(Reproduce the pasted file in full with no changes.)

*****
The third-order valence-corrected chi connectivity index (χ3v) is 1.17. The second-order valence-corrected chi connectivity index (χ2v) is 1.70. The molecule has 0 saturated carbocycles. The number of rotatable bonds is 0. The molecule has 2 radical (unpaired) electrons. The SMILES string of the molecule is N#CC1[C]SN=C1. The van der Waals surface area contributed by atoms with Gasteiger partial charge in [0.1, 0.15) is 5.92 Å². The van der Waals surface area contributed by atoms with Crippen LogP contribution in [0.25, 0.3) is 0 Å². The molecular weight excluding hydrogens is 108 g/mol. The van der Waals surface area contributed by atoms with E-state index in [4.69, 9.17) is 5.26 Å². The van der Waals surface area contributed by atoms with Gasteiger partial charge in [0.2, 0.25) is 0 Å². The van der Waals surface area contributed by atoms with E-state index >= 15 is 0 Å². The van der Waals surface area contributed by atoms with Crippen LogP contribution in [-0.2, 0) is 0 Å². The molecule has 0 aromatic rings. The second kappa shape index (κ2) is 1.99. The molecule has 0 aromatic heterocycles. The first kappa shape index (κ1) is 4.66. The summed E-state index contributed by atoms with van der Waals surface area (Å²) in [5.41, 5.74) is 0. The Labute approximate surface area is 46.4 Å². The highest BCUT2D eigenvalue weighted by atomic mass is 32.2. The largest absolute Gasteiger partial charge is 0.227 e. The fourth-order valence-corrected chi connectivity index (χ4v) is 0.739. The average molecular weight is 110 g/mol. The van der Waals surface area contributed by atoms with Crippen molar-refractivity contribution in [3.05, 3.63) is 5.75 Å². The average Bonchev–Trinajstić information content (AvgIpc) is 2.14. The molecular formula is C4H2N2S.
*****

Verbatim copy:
The third-order valence-corrected chi connectivity index (χ3v) is 1.17. The second-order valence-corrected chi connectivity index (χ2v) is 1.70. The molecule has 0 saturated carbocycles. The number of rotatable bonds is 0. The molecule has 2 radical (unpaired) electrons. The SMILES string of the molecule is N#CC1[C]SN=C1. The van der Waals surface area contributed by atoms with Gasteiger partial charge in [0.1, 0.15) is 5.92 Å². The van der Waals surface area contributed by atoms with Crippen LogP contribution in [0.25, 0.3) is 0 Å². The molecular weight excluding hydrogens is 108 g/mol. The van der Waals surface area contributed by atoms with E-state index in [4.69, 9.17) is 5.26 Å². The van der Waals surface area contributed by atoms with Gasteiger partial charge in [0.2, 0.25) is 0 Å². The van der Waals surface area contributed by atoms with E-state index >= 15 is 0 Å². The van der Waals surface area contributed by atoms with Crippen LogP contribution in [-0.2, 0) is 0 Å². The molecule has 0 aromatic rings. The second kappa shape index (κ2) is 1.99. The molecule has 0 aromatic heterocycles. The first kappa shape index (κ1) is 4.66. The summed E-state index contributed by atoms with van der Waals surface area (Å²) in [5.41, 5.74) is 0. The Labute approximate surface area is 46.4 Å². The highest BCUT2D eigenvalue weighted by atomic mass is 32.2. The largest absolute Gasteiger partial charge is 0.227 e. The fourth-order valence-corrected chi connectivity index (χ4v) is 0.739. The average molecular weight is 110 g/mol. The van der Waals surface area contributed by atoms with Crippen molar-refractivity contribution in [3.05, 3.63) is 5.75 Å². The average Bonchev–Trinajstić information content (AvgIpc) is 2.14. The molecular formula is C4H2N2S.